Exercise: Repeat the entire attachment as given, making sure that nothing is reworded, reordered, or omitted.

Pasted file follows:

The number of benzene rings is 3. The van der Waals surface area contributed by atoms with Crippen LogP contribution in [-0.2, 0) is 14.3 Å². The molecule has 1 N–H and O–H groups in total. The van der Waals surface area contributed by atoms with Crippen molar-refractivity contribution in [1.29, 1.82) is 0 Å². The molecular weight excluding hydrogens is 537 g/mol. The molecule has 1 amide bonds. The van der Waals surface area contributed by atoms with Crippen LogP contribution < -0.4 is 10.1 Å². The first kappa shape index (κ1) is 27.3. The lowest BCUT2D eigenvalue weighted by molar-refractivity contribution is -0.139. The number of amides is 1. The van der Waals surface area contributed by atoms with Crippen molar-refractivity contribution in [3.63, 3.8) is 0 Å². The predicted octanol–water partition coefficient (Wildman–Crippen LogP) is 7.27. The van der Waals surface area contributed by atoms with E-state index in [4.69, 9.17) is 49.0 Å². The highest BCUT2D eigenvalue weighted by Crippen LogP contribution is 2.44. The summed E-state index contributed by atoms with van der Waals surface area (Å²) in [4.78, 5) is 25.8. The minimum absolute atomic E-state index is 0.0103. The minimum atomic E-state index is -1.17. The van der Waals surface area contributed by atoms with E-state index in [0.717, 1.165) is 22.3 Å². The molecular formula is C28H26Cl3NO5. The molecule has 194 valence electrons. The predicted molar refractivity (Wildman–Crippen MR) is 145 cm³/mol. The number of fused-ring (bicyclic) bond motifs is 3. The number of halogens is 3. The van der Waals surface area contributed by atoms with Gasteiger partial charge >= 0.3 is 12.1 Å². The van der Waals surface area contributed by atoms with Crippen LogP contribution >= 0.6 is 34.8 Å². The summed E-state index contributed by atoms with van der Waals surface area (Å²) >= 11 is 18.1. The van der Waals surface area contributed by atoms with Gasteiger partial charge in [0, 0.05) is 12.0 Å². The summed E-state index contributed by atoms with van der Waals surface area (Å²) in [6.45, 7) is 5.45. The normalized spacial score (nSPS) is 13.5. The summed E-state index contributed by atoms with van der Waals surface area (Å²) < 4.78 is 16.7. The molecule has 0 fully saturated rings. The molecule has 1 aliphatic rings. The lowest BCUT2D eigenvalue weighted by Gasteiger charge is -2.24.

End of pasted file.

The number of benzene rings is 3. The van der Waals surface area contributed by atoms with Crippen LogP contribution in [-0.2, 0) is 14.3 Å². The molecule has 1 N–H and O–H groups in total. The van der Waals surface area contributed by atoms with Crippen molar-refractivity contribution in [1.29, 1.82) is 0 Å². The molecular weight excluding hydrogens is 537 g/mol. The molecule has 1 amide bonds. The van der Waals surface area contributed by atoms with Crippen LogP contribution < -0.4 is 10.1 Å². The first kappa shape index (κ1) is 27.3. The lowest BCUT2D eigenvalue weighted by molar-refractivity contribution is -0.139. The number of amides is 1. The van der Waals surface area contributed by atoms with Crippen molar-refractivity contribution in [3.63, 3.8) is 0 Å². The predicted octanol–water partition coefficient (Wildman–Crippen LogP) is 7.27. The van der Waals surface area contributed by atoms with E-state index in [4.69, 9.17) is 49.0 Å². The highest BCUT2D eigenvalue weighted by Crippen LogP contribution is 2.44. The summed E-state index contributed by atoms with van der Waals surface area (Å²) in [4.78, 5) is 25.8. The minimum absolute atomic E-state index is 0.0103. The minimum atomic E-state index is -1.17. The van der Waals surface area contributed by atoms with E-state index in [0.717, 1.165) is 22.3 Å². The molecular formula is C28H26Cl3NO5. The molecule has 194 valence electrons. The predicted molar refractivity (Wildman–Crippen MR) is 145 cm³/mol. The number of fused-ring (bicyclic) bond motifs is 3. The number of halogens is 3. The van der Waals surface area contributed by atoms with Gasteiger partial charge >= 0.3 is 12.1 Å². The van der Waals surface area contributed by atoms with Crippen LogP contribution >= 0.6 is 34.8 Å². The summed E-state index contributed by atoms with van der Waals surface area (Å²) >= 11 is 18.1. The van der Waals surface area contributed by atoms with Gasteiger partial charge in [0, 0.05) is 12.0 Å². The summed E-state index contributed by atoms with van der Waals surface area (Å²) in [6.45, 7) is 5.45. The normalized spacial score (nSPS) is 13.5. The summed E-state index contributed by atoms with van der Waals surface area (Å²) < 4.78 is 16.7. The molecule has 0 fully saturated rings. The molecule has 1 aliphatic rings. The lowest BCUT2D eigenvalue weighted by Gasteiger charge is -2.24.